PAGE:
Prior to any official NBA licensed cards being released, Press Pass passed a number of products onto the hardwood in an effort to be first to market with the new rookie crop.
The 1996 NBA Draft class is arguably the greatest of all time, from Philadelphia 76ers icon Allen Iverson being taken number one overall to the Suns taking their chances on eventual two-time NBA MVP Steve Nash, one of the greatest shooters of all time. Ray Allen was drafted by the Bucks out of UConn, a kid from Lower Merion high school was picked halfway through the first round and went on to become one of the top players to ever lace them up. And that isn’t even mentioning several other players who fashioned solid NBA careers.
One of the more interesting insert sets in the generally ignored 1996 Press Pass offering was called Net Burners.
Inserted one in every Press Pass pack, this 45-card issue features an eye catching (albeit 16-bit graphic looking) die-cut net with the featured player rising up through the twine, near the rim. The backdrop of the card is a basketball backboard with an orange, yellow, red and black laser light show where the plexiglass would be. The bottom of the card, below the die cut net, features the player’s name, the Press Pass logo and the Net Burners text.
The card backs just show a brief paragraph about the player featured on the front with similar graphics.
The checklist, for the most part, runs in the draft order from the number one overall pick in the first round through the end of the second round. The few exceptions would be the international players who hadn’t signed with their respective teams. That list would include Sacramento Kings star Peja Stojakovic and eventual Cleveland Cavalier center Zydrunas Ilgauskas.
After the first two rounds of the draft are represented, there are a few cards of the previous season’s rookies including rookie of the year Damon Stoudemire, Jerry Stackhouse, number one overall pick Joe Smith, Rasheed Wallace and Antonio McDyess.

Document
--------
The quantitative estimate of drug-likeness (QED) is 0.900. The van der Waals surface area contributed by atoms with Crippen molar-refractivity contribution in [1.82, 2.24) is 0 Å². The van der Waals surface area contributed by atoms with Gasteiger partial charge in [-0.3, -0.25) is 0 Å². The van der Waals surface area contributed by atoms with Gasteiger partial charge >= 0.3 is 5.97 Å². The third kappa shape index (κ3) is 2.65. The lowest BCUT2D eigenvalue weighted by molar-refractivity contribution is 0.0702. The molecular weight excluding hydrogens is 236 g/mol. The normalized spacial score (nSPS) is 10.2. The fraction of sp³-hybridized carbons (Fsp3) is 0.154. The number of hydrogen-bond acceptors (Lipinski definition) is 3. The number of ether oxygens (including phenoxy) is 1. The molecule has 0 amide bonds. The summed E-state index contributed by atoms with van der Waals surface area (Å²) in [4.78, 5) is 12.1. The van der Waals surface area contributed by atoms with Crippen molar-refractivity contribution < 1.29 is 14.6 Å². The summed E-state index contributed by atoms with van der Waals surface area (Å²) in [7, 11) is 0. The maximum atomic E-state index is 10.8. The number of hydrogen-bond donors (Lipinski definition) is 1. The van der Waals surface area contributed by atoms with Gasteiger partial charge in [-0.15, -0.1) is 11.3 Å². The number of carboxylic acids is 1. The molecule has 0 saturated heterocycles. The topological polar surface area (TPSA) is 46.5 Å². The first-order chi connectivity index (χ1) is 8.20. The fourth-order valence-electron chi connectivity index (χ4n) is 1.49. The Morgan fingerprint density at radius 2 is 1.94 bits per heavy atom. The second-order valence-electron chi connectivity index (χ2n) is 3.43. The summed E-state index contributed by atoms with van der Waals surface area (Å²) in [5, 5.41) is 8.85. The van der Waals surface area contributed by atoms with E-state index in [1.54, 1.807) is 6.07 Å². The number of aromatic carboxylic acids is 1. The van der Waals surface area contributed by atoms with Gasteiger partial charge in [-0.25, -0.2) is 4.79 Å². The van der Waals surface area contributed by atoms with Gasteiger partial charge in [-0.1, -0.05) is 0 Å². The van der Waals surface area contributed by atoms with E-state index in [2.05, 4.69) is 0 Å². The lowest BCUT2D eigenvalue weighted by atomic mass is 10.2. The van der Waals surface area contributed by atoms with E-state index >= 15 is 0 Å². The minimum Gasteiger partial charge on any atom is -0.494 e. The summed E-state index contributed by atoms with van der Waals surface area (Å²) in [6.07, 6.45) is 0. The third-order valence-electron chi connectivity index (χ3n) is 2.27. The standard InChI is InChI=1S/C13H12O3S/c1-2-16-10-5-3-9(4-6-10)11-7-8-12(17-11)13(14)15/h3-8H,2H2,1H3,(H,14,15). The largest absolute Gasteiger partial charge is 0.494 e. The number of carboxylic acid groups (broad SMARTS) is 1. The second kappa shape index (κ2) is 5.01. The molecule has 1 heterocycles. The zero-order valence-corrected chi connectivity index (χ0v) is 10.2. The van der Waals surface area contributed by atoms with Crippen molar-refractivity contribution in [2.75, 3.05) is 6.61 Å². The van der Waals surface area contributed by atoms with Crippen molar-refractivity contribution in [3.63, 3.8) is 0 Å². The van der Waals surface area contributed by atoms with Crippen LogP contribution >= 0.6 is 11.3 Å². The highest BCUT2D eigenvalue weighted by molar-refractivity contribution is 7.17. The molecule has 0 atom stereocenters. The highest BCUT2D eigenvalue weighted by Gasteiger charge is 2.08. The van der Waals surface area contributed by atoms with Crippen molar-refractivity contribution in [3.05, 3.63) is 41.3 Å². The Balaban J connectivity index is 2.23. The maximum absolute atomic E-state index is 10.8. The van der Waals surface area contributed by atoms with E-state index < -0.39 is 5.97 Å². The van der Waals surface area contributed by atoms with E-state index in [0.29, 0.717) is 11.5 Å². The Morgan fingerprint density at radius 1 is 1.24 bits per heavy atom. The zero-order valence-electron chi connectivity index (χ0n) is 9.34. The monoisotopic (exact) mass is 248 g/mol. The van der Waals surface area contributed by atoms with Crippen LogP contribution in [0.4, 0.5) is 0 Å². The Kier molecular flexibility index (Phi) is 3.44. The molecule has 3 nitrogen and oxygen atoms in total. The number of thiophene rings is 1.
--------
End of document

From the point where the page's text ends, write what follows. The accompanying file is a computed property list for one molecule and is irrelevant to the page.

Following those stars are second cards of some of the rookies from 1996 including Bryant, Allen, Iverson, Antoine Walker, Stephon Marbury and a few more.
Although the rookies are featured in their college and, in some cases, high school uniforms, the star power is still incredibly strong with this one.
Top draft pick Iverson leads off the set. Iverson was must see TV every second he was on the floor. The gray and dark blue loose hanging Hoya fit coupled with the classic patent leather Jordan 11s he rocked his sophomore year are unforgettable if you are of a certain age and the early Press Pass cards captured some of that college magic.
Marcus Camby is featured at the second card in the set. UMass was an absolute powerhouse back in the day and Camby was a key reason for that success. The long, lanky shot blocker and elite defender could also finish with the best of them on the offensive end. Unfortunately he’s not seen in action swatting shots or throwing one down on his card, he’s shown warming up prior to a game.
Cal star Shareef Abdur Rahim is featured at the third card in the set. Following in Jason Kidd’s superstar footsteps at Cal, SAR was an underrated pro who had a productive NBA career.
Georgia Tech product Marbury is card #4. He had a very nice career in the NBA and made an even bigger impact overseas post NBA run.
One of the greatest shooters of all time, Allen, is #5. Originally drafted by Minnesota and with his rights traded to Milwaukee, Allen became one of the best pure scorers and clutch shooters in the history of the league.